Age, health conditions are linked with COVID severity in pregnant women
Increased age and underlying medical conditions were associated with a greater likelihood for more severe COVID-19 infections in pregnant women, according to a study late last week in Clinical Infectious Diseases.
The researchers used the Surveillance for Emerging Threats to Mothers and Babies Network to identify 7,950 pregnant women, 20.9% of whom had moderate-to-severe or critical illness. Mothers were identified from Mar 29, 2020, to Mar 5, 2021. Most were 20 to 39 years old (91.2%) and had Medicaid (54.5%). About one in three (36.4%) had at least one underlying condition, with the most common being pre-pregnancy obesity (28.2%).
Crude odds showed increased risk associations of moderate or worse COVID-19 infections with increasing age among pregnant women with COVID-19. Risk ratios (RRs) went from 1.32 for those 25 to 29 up to 1.66 for those 40 and older, compared with those under 20. Other independent associations included healthcare occupation (RR, 1.25), pre-pregnancy obesity (RR, 1.36), chronic lung disease (RR, 1.37), chronic hypertension (RR, 1.45), and pregestational diabetes mellitus (RR, 1.66). Any one health condition, whether pre-pregnancy or pregnancy-related, increased risk of moderate-to-severe or critical COVID-19 infection 1.39 times, and three or more health conditions increased the risk 2.31 times.
While non-private health insurance was associated with a 0.62 RR in crude analysis among pregnant women with COVID-19, the adjusted RR did not show any association—the only factor to have different results after adjustment. Cardiovascular disease, immunosuppression, gestational diabetes, and gestational hypertension did not have increased risk. Additionally, although the researchers noted that 42.0% of pregnant women with COVID-19 were Hispanic, the data did not show associations for any race or ethnicity.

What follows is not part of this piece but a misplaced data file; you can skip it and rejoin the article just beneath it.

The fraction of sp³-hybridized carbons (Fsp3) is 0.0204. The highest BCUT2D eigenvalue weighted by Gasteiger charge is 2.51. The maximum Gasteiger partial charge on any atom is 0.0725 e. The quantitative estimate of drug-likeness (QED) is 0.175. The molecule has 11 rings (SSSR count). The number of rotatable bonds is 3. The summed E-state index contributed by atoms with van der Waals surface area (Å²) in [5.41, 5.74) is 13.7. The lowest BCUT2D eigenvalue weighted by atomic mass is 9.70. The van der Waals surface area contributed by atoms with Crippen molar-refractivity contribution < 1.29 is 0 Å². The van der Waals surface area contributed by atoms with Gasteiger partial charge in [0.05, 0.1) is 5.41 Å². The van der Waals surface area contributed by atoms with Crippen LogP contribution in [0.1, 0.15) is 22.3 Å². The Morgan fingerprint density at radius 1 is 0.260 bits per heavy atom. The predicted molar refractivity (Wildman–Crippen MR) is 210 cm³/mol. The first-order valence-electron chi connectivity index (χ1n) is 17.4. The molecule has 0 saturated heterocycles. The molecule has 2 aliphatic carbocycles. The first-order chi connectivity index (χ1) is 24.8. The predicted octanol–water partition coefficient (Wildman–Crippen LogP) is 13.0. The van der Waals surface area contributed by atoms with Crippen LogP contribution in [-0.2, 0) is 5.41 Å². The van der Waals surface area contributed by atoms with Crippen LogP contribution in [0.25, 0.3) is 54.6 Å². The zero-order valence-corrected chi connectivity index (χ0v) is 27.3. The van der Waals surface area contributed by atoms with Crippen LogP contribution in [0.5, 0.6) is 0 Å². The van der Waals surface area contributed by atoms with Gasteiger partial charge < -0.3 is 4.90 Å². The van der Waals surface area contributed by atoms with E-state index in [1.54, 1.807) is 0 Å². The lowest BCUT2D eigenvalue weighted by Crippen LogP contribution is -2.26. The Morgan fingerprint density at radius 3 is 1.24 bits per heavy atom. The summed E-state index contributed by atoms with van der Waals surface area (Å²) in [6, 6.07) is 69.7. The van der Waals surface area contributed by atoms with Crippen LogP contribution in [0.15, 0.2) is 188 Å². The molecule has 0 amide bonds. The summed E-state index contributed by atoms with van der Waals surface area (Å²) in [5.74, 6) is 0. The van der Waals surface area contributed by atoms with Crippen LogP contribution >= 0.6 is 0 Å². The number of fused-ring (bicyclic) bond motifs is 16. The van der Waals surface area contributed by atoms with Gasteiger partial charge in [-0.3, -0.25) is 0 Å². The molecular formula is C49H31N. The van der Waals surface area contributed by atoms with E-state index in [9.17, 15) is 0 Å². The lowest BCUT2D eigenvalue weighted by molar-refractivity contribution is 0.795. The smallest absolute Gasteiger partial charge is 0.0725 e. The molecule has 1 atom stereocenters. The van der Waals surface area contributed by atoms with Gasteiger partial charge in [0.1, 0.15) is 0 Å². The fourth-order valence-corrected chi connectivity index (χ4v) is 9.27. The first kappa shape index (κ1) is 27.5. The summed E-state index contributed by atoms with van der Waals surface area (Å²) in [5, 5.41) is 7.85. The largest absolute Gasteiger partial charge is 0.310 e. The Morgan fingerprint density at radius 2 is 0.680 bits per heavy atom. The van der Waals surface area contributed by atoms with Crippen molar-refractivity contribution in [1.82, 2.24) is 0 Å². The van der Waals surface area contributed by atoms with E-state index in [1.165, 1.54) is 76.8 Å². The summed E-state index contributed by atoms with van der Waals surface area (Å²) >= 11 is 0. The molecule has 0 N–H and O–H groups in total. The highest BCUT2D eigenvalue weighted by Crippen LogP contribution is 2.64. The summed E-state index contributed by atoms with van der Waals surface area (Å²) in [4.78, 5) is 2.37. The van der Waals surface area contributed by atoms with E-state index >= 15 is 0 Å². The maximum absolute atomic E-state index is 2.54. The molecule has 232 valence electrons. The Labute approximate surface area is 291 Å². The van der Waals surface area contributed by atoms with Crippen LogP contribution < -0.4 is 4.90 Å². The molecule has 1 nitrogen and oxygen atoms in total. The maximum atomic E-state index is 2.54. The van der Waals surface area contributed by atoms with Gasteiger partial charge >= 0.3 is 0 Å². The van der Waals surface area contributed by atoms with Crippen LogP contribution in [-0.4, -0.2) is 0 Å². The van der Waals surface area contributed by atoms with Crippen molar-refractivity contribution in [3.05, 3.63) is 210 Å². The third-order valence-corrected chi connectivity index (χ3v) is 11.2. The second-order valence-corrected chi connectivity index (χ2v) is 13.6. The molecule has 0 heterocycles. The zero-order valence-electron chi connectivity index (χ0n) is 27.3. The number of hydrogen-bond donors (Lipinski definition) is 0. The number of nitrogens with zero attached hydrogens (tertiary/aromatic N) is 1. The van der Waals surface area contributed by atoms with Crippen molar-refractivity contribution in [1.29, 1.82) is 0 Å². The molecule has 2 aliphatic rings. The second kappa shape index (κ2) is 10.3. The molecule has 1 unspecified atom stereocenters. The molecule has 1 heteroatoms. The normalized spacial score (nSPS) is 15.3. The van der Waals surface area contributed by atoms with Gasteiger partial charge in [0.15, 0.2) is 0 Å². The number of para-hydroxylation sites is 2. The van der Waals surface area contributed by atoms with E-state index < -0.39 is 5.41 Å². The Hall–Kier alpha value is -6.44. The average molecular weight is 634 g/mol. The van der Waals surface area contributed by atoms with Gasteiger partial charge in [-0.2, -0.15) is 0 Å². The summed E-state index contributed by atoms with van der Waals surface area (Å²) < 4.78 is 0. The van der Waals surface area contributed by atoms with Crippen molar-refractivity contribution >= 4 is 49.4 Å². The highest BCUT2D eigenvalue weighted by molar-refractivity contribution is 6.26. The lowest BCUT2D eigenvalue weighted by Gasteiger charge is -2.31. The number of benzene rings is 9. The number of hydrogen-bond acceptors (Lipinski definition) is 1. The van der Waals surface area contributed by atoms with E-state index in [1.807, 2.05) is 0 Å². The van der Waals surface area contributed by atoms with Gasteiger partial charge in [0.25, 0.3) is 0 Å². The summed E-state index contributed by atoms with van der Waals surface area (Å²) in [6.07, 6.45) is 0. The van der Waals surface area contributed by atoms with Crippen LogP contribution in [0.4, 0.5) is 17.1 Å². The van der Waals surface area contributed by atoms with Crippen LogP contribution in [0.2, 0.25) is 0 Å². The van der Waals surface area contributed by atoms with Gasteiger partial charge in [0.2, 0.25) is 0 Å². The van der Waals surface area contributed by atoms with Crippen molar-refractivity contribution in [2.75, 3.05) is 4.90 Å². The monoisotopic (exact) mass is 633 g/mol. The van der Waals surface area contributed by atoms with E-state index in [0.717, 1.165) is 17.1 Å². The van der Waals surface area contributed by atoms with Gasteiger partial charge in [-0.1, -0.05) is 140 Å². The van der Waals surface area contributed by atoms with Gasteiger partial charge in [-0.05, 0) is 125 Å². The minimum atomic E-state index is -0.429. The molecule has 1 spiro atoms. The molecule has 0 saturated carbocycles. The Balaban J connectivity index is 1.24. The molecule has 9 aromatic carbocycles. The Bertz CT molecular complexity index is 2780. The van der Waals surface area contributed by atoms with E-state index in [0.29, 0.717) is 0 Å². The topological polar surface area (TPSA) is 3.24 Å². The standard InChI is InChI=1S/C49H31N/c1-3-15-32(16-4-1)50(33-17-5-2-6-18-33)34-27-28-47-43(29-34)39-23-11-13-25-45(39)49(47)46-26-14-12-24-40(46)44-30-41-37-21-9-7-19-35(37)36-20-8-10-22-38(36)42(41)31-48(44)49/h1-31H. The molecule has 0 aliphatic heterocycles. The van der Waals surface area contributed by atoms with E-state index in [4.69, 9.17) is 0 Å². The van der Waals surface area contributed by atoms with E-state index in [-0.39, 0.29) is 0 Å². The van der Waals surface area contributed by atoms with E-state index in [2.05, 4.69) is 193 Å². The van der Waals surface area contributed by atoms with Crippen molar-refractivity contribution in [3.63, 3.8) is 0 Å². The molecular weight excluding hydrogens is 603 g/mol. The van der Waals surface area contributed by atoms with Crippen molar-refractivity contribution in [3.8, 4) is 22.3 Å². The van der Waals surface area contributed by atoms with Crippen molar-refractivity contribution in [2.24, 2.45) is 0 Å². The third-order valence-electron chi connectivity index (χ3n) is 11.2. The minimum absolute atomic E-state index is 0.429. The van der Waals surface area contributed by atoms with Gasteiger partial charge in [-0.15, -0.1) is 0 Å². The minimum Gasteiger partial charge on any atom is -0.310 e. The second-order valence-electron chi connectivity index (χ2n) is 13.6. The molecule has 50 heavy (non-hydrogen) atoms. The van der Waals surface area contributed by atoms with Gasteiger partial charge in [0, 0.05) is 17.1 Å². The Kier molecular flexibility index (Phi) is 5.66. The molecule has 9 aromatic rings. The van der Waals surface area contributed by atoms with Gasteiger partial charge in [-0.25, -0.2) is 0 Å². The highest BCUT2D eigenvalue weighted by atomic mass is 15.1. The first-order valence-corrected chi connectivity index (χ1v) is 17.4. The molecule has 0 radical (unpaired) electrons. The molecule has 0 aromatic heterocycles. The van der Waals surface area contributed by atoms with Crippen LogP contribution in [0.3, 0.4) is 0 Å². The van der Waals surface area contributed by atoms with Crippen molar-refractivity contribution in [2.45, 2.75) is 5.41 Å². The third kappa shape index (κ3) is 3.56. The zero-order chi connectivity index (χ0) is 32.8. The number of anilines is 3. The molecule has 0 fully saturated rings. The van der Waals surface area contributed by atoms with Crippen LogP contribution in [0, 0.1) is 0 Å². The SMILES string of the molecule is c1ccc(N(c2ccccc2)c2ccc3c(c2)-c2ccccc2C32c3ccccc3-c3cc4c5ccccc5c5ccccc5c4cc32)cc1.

“In this analysis, approximately half of pregnant women with moderate-to-severe or critical illness had no reported underlying medical conditions, which reinforces the importance of preventive measures, including vaccination, for pregnant women,” the researchers write.
May 22 Clin Infect Dis study
Medication patterns changed for hospitalized COVID-19 patients
Since the start of the COVID-19 pandemic, medication use patterns for hospitalized COVID-19 patterns have changed. To help quantify these trends, a JAMA Network Open study published late last week looks at the changes across the University of California (UC) Health medical centers for 10 medications or medication classes: dexamethasone, remdesivir, enoxaparin, heparin, colchicine, hydrocortisone, tocilizumab, azithromycin, hydroxychloroquine, angiotensin-2 converting ace inhibitors, and angiotensin receptor blockers.
Using the UC COVID Research Data Set, the researchers looked at daily use and overall use percentages for medication treatments that 3,546 hospitalized COVID-19 patients received from Mar 10 to Dec 31, 2020. Some of the most notable changes were in hydroxychloroquine, azithromycin, dexamethasone, and remdesivir. The drug enoxaparin saw steady use throughout 2020, most likely because its use as thrombosis prevention and treatment also appeared to help with COVID-related blood clots.
Hydroxychloroquine and azithromycin were two antimicrobials that were each used in more than 40% of hospitalized patients at the beginning of the pandemic, but by June, use declined to below 5% and below 40%, respectively, as new studies came out.
Dexamethasone and remdesivir, on the other hand, saw increases as the pandemic continued, with the former going from 1.4% patient use on Mar 31 to 67.5% by the end of the year, in part, the researchers said in a UC-Irvine press release, due to large trial results in the United Kingdom. Remdesivir grew 12-fold from June to December, which the researchers may say be because early on, the medication was only available for patients enrolled in UC trials.
“You can clearly see how usage of certain medicines grew or declined over the course of the pandemic and how those movements were tied to evidence-based decisions being made by UC healthcare providers in real time,” said lead author Jonathan Watanabe, PharmD, PhD, UC professor, in the press release. “You can monitor the evolution in how we treat our sickest patients.”
May 21 JAMA Netw Open study
May 21 UC-Irvine press release